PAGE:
If Impact Factors are not a good proxy for assessing the performance of publishing authors then what are they good for? If you plot out the number of citations received by a given journal over a specific period of time then you end up with a distribution that is severely skewed to the right. It is easy to imagine that the very high values are outliers that can’t be captured by any more formal description. Furthermore, if you compare the citation distributions for different journals then more sources of variation begin to appear. Journals with high impact factors are clearly humped, whereas journals with low ratings begin to look more like a simple exponential distribution with a lot of articles never receiving any cites at all. A figure from Dwight J. Kravitz and Chris I. Baker’s paper in Front. Comput. Neurosci. 2011 shows you what I am getting at here.
A couple of months ago when I was working in Brazil, I had some spare time between classes, and had access to a range of information resources, including Scopus, I wondered if there was a way of normalising these citation distributions. I tried binning and ranking the data as percentiles so that the extent of the y-axes would be comparable but this just left me with a curve that looked like a negative exponential, so I tried logging it to see if I got a straight line. Well almost! The curve curled up at the high end and curled down at the low end. But in between it looked fairly straight. Curiosity piqued, I decided to compare a group of life science journals with widely differing Impact Factors, publication volumes and peer-review standards. What I ended up with for a sample of journals with widely differing Impact Factors and editorial policies is shown in the next graph. [Each curve represents the journal's annual output of research papers (not reviews) ranked and sampled 150 times.]
To my amazement each of the curves I got was broadly similar – the main difference being the positioning of the curves relative to the logged y-axis.
Why should I not have been surprised? Lotka’s Law, formulated in 1926, states that the number of authors making r contributions is about 1/r^a of those making one contribution, where a nearly always equals two. In other words, the number of authors publishing a certain number of articles is a fixed ratio to the number of authors publishing a single article. As the number of articles published increases, authors producing that many publications become less frequent. There are 1/4 as many authors publishing two articles within a specified time period as there are single-publication authors, 1/9 as many publishing three articles, 1/16 as many publishing four articles, etc. Though the law itself covers many disciplines, the actual ratios involved (as a function of ‘a’) are very discipline-specific. Subsequent work has shown that empirically the formula A(N+1-r)^b/r^a (where A is a scaling factor) is a better fit as shown in the next and finalgraph. So all of these different citation distributions belong to a single family of curves differentiated by a single parameter, the average number of citations per percentile.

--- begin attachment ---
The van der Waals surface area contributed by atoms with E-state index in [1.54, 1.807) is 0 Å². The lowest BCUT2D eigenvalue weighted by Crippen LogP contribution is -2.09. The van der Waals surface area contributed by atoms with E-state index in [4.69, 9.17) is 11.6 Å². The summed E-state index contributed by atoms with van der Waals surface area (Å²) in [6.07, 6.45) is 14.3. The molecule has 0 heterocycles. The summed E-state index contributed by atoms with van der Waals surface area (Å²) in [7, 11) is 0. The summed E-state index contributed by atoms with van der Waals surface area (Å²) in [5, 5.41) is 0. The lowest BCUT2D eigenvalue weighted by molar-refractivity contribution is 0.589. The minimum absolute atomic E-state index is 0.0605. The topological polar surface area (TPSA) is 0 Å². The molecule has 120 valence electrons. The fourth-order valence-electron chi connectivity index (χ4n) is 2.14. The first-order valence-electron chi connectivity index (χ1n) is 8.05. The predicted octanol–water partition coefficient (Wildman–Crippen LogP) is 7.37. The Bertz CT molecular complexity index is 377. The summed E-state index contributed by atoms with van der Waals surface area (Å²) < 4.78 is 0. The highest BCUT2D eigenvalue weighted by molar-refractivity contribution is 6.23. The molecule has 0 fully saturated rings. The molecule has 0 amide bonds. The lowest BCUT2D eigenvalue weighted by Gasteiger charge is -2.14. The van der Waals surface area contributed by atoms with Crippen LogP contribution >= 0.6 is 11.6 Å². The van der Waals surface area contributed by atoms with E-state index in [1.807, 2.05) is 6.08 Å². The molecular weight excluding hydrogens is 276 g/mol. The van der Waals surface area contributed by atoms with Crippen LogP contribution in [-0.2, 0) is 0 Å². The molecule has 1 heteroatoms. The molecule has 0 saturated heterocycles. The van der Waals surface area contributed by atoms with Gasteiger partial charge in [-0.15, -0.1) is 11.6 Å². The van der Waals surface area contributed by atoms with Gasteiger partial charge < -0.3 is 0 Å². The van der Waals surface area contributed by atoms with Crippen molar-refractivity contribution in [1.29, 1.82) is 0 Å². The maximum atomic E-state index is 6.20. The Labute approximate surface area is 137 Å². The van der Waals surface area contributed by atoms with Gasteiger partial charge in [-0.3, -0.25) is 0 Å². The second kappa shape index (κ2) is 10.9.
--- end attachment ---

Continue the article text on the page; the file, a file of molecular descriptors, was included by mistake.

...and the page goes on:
What does this all mean? Two things, I think. First that journals do select and publish a sample of articles that reflect a defined range of citation values. Second, the actual citation numbers are generated according to a random process post-publication. In other words, the Impact Factor is a reflection of the selectivity of the peer review process, but the actual number of citations generated per article has no close relation to quality.
It is also interesting that PLoS ONE has the same profile as other low Impact journals such as Brain Research. Perhaps the new open access mega-journal isn’t so different from the old subscription-style mega-journals such as Brain Research and BBA after all?